The RCN launched a campaign during its annual congress in May this year calling for safe staffing legislation to be implemented in every country of the UK in response to rising nurse vacancies.

The law would make it mandatory for healthcare providers to have sufficient nurses on shift to ensure patient safety.

Latest data from NHS Improvement shows 41,722 nurse posts were empty in the first quarter of the current financial year, a rise from 35,794 the previous quarter. Vacant positions are usually covered by bank or agency staff.

“Matt Hancock is right to make the workforce a top priority for a sustainable NHS”

Donna Kinnair

Dame Donna Kinnair, acting chief executive and general secretary of the RCN, welcomed the comments from Mr Hancock.

She told Nursing Times: “Nursing staff at the summit were pleased to hear the health secretary’s open approach to solving the staff shortage and his willingness to consider the legislation proposal the RCN will be putting forward in England.

“Matt Hancock is right to make the workforce a top priority for a sustainable NHS,” said Dame Donna.

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Donna Kinnair

“We look forward to working more closely with him to consider how legislation, sufficient funding and guidance could achieve safe and effective staffing for high quality patient care,” he added.

Mr Hancock attended the RCN summit last week to launch the government’s new strategy to reduce violence against NHS workers.

  • 5 Comments

Readers' comments (5)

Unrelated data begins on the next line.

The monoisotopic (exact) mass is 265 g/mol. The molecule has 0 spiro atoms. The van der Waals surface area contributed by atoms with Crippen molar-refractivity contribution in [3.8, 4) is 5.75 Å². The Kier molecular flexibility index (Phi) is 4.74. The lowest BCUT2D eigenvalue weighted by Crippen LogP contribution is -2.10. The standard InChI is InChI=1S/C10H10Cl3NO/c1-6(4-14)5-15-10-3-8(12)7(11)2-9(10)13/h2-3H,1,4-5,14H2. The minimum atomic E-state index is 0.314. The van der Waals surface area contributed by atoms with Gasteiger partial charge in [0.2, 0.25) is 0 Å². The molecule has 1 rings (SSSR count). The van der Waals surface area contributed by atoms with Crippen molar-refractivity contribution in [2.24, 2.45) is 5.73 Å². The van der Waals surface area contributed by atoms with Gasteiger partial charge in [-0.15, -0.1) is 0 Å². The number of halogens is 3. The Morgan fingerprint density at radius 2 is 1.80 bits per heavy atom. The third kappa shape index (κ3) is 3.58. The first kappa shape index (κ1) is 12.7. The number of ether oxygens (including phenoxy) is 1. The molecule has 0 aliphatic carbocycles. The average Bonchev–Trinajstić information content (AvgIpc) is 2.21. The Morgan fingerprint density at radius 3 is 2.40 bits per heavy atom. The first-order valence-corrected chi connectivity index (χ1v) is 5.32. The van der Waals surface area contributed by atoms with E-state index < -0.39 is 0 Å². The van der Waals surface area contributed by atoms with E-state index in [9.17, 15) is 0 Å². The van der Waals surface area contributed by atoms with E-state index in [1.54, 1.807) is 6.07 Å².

• About time

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  • But how do you do it without the staff??

    Th NHS is very good at making sweeping statements that mean nothing this is just the same.

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  • https://www.independent.co.uk/news/health/brexit-latest-eu-nursing-shortage-hospital-social-care-nhs-a8618976.html

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  • I think what Hancock is trying to say is that when something becomes a legislative requirement there are always other things to consider.

    What is the punishment for not adhering to this under criminal investigation (rather than regulatory body) and who is responsible? For example, if I have to take a day off sick would I be liable?

    Also every ward, department, clinic, etc, have different patients with different requirements. So how can legislation dictate staffing levels that do not leave big loopholes that corporate management can and will exploit, or that leave some specialist centred without any clear guidelines. I'm thinking of mental health hospitals, where perhaps patients might need different levels of support at varying times.

    I agree that this is a problem. I've personally been in a workplace caring for 44 people with nursing and end of life needs and only one nurse and one hca. Yes, that should be criminal.

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  • A few months ago I read an article reporting the findings of a US study of ITU patient outcomes after an increase in staffing levels. The study concluded that there was no significant improvement after the increase. Maybe, but that does not mean that the converse is true: try reducing the qualified staff numbers to zero and see what happens. The study did not convince me. It seems to me that there is a positive (possibly nonlinear) relationship between patient outcomes and staff:patient ratio. The relationship may be difficult to show with any mathematical rigour, but it should not be beyond human reason. We need safe staffing legislation that is based on reliable scientific data, and which allows and enables adaptation to changing circumstances.